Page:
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Crisis and Security Management

Crisis and Security Management

Students of the Master’s programme in Crisis and Security Management (CSM) will become familiar with the causes of different forms of threats to security, with patterns of responses to these threats, with strategies of prevention and with ‘best practices’. In the master’s programme students will have the opportunity to develop a broad approach with an international perspective or to focus on the specific security questions in The Netherlands.

Timetable and programme overview

You can find the link to the timetable and the programme overview on the right side of this page. Use this timetable to select your courses.
Only students of the MSc Crisis and Security Management can participate in the courses of Crisis and Security Management


Deze informatie is alleen beschikbaar in het engels.


Vak EC Semester 1 Semester 2
Security and the Rule of Law 5
Introduction into Crisis and Security Management 5
Security in Historical Perspective 5
Europeanisation of Crisis and Security Management 5
Crisis Management 5
Thesis Preparation 5
Sociology of Terrorism 5
Governance of Cyber Security 5
World of Intelligence 5
Governing After Crisis 5
Interpersonal Violence 5
Dealing with Terrorism & Foreign Fighters 5
Research Design 5
Security Networks and Technology 5
Emotions, Passions and World security 5
Privatization of CSM 5
Crisis Communication 5
Social Movements and Contentious Tactics 5
Thesis CSM 15

Questions and contact

Dear Student,

Welcome to the Master’s programme Crisis and Security Management! We can imagine that you might have questions as you are about to start a new study, perhaps even in a new country. You are always welcome to visit us during our consultation hours on Monday, Wednesday and Friday. Our contact details can be found on this web page Study advisor.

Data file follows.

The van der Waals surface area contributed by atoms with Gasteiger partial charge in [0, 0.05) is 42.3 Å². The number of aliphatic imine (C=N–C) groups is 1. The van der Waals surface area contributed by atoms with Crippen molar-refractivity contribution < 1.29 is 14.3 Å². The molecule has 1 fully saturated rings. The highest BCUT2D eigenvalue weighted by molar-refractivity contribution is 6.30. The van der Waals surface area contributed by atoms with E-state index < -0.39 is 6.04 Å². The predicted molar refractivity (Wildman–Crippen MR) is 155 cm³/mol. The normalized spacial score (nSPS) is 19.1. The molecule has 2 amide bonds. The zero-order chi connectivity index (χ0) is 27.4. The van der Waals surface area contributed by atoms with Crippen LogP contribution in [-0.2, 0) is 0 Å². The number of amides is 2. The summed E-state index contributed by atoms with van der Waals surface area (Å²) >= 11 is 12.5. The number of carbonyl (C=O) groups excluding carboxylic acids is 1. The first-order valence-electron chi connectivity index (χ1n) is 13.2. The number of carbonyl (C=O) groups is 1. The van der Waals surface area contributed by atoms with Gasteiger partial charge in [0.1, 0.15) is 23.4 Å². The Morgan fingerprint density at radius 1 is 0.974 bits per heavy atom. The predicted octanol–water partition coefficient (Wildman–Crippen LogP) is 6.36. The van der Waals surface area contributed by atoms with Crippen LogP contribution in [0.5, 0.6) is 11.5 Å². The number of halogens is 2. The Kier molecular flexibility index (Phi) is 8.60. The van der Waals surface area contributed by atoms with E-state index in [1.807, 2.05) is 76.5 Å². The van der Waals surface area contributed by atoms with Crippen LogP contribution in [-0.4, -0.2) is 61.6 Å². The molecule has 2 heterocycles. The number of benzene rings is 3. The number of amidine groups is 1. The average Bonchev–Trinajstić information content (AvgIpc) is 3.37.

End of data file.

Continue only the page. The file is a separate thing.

We hope to see you there!

Kind regards,

Janneke Meertens & Lieke Defourny
Study advisors Institute for Security and Global Affairs.


Introduction Programme

Security ranks high on both the societal as well as political agenda. The threat of terrorism, transnational organized crime, civil war, urban riots or natural disasters is making headlines almost every day and is a guarantee for political turmoil. Although from a factual perspective the risk of high-end security incidents is in most Western countries low, the risk perception is far more higher. When it comes to security and crisis, risk perception seems to be as important as actual risk assessments.

During the one year multi-disciplinary master program students will become familiar with the political and social dimensions of the governance of (in)security and crises. By analyzing security discourses, security actors, security practices and security outcomes students will become acquainted with the ‘wicked problem’ of security and crises topics in a complex and globalizing world.

As security is no longer a public good solely provided by state actors or public actors but the combined outcome of public actors, private security actors, civil society and citizens as well, the master program will focus on the multiplicity of actors engaged in defining and practicing security.

Further, as a result of the globalized and interwoven world of today in which incidents, images and messages travel within seconds from one part of the world to another part of the world, students will study current security and crisis challenges from a ‘glocal’ perspective: both global and local levels and especially the nexus of those levels.

In the master’s program students will be confronted with the insights of various academic disciplines and a combination of theory and practice and skills relevant for a professional career in public or private security and crisis organizations. Students will become familiar with the causes of different forms of crises and threats to security, with patterns of responses and governance of these phenomena, and policies and strategies to prevent threats, incidents or crises. The Master thesis project provides students the opportunity to specifically focus on one particular type of crisis or security issue and how certain actors deal with it.